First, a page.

Kameda meets Akama (Toshirô Mifune) on a train back home, two men who are exact opposites, as Kameda is penniless while Akama is wealthy beyond his means, a man who lets no one stand in his way and is as physically aggressive as Kameda is passive. At the train station, they see a picture in a photography studio of Taeko, Setsuko Hara, who worked with Kurosawa previously in NO REGRETS FOR OUR YOUTH (1946), also several Ozu films including TOKYO STORY (1953), where the snowy mood on the streets is beautifully captured in a sequence here, even if it includes Russian dubbed dialogue 'The Idiot' (Akira Kurosawa) ("Однозвучно гремит YouTube (3:33). Kameda mysteriously breaks into tears as he sees the sadness in her eyes, as she’s been a kept women, the mistress of a wealthy businessman since the age of 14, and has obviously been visited by more men than she cares to remember. She’s being sold into marriage for 600,000 yen at a dinner party when Kameda and Akama arrive in a blizzard of snow, where Akama offers a rival bid of one million yen on the spot. This extended sequence runs the gamut in expressing tumultuous emotions, given a backdrop of insidious male behavior, female subjugation, and town gossip, as the deal is brokered by Ayako’s father, Takashi Shimura, who plays something of a slimeball in this picture, a rarity for him as he’s usually the noblest character onscreen. But that part belongs to Kameda, who in a brilliant masterstroke after Taeko has melodramatically rejected all offers, drowning in her own sorrows, penniless and humiliated, claiming no one would want her now, quietly indicates he would accept her as she is, asserting that in his eyes, she remains a pure and faithful woman, which leads to a real contradiction of morals, as Taeko is stunned by this admission and truly touched at hearing it, as men have only wanted to dominate and control her. Akama is stunned as well, wondering what business it is of Kameda to butt in on his offer, which he feels is just as genuine, amazed that his frail friend has suddenly become his biggest rival. This masterful party sequence beautifully interweaves the lead characters and their relationship to one another, while also establishing the town’s inclination to ridicule Kameda.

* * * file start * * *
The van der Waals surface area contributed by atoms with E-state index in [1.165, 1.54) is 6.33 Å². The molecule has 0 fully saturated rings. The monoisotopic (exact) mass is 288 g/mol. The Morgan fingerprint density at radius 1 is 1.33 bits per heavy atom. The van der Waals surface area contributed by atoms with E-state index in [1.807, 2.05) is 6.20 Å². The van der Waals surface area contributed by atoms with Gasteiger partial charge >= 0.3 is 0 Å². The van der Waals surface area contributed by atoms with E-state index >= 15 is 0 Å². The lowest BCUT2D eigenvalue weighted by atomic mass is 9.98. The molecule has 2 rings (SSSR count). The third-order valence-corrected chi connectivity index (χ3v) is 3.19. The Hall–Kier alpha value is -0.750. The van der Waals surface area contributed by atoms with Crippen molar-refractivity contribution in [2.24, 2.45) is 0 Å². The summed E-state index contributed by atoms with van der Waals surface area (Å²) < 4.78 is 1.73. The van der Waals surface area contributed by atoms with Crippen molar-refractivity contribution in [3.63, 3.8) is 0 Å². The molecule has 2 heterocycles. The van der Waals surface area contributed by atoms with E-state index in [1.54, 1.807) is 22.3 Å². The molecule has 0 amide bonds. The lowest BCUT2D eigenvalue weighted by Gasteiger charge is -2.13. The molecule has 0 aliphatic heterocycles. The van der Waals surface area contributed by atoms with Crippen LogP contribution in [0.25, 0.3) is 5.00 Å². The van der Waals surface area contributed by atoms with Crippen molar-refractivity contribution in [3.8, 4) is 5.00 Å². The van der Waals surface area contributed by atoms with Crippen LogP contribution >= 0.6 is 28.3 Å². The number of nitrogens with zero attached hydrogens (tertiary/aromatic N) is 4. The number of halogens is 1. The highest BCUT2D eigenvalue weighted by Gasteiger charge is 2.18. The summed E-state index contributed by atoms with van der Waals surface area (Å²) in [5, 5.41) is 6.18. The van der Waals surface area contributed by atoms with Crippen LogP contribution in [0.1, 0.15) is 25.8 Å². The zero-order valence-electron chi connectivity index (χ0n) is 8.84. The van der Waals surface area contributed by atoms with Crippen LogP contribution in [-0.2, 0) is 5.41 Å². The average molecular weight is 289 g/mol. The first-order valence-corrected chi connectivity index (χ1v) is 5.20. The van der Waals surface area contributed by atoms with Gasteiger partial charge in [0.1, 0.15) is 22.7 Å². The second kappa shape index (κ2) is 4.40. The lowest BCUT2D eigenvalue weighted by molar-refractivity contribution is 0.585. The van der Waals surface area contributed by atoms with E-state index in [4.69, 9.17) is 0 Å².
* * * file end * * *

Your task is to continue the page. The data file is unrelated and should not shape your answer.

While offscreen, the two men attempt to win Taeko’s hand, but she regrets it can’t be Kameda, fearing her disgraced lifestyle would ruin him. Meanwhile, Kameda has found a defender from Ayako, whose family is the picture of gossip and convention, whose father (Kameda’s uncle) is forced to admit he swindled Kameda out of his inheritance. Liko Ozu, the master of intimate chamber works, Kurosawa uses signature shots which he repeats throughout the picture, that include shots of Kameda pacing out front of Akama’s immense home that is covered in snow hoping he’ll let him in, or a shot of Ayako sitting at the piano in front of a window in her home with snow pelting the glass pane. Snow figures prominently in this version, beautifully capturing the architectural landscape of Hokkaido buried under layers of snow, where much of the narrative takes place in a blizzard, using a Godard-like interior and exterior expression, where a tracking camera captures documentary style street scenes in the snow, also reflected from interior shots looking out large windows, and where inside Akama’s dark, cavernous mansion are rooms filled with snow and ice, resembling images from DOCTOR ZHIVAGO (1965). But the most outrageous of all is a wonderfully expressive outdoor ice carnival (can’t say there’s anything else like it), skaters wearing masks while carrying sparklers, all set to the frenetic music from Mussorgsky’s “Night on Bald Mountain,” Mussorgsky-Stokowski "A Night on Bare Mountain" YouTube (9:47), at least partially captured in a short trailer sequence here The Idiot 1951 YouTube (1:03). The finale pits both the two women and the two men against one another, where their fate seems to rest in each other’s arms, each a shadow figure of the other, where Setsuko Hara pulls off her best Joan Crawford imitation while Ayako, something of a caged bird, attempts to find her own wings, but it’s the haunting quiet of the men losing their grip in the darkness of Akama’s frozen mansion, turned into a living tomb, that is the most unsettling, reminiscent of the final apocalyptic father and son scene in DODES’KA-DEN (1970), where the presence of doom is everpresent, yet here its silence is unusually poetic, the gravity broken only by a brief and altogether unnecessary final coda.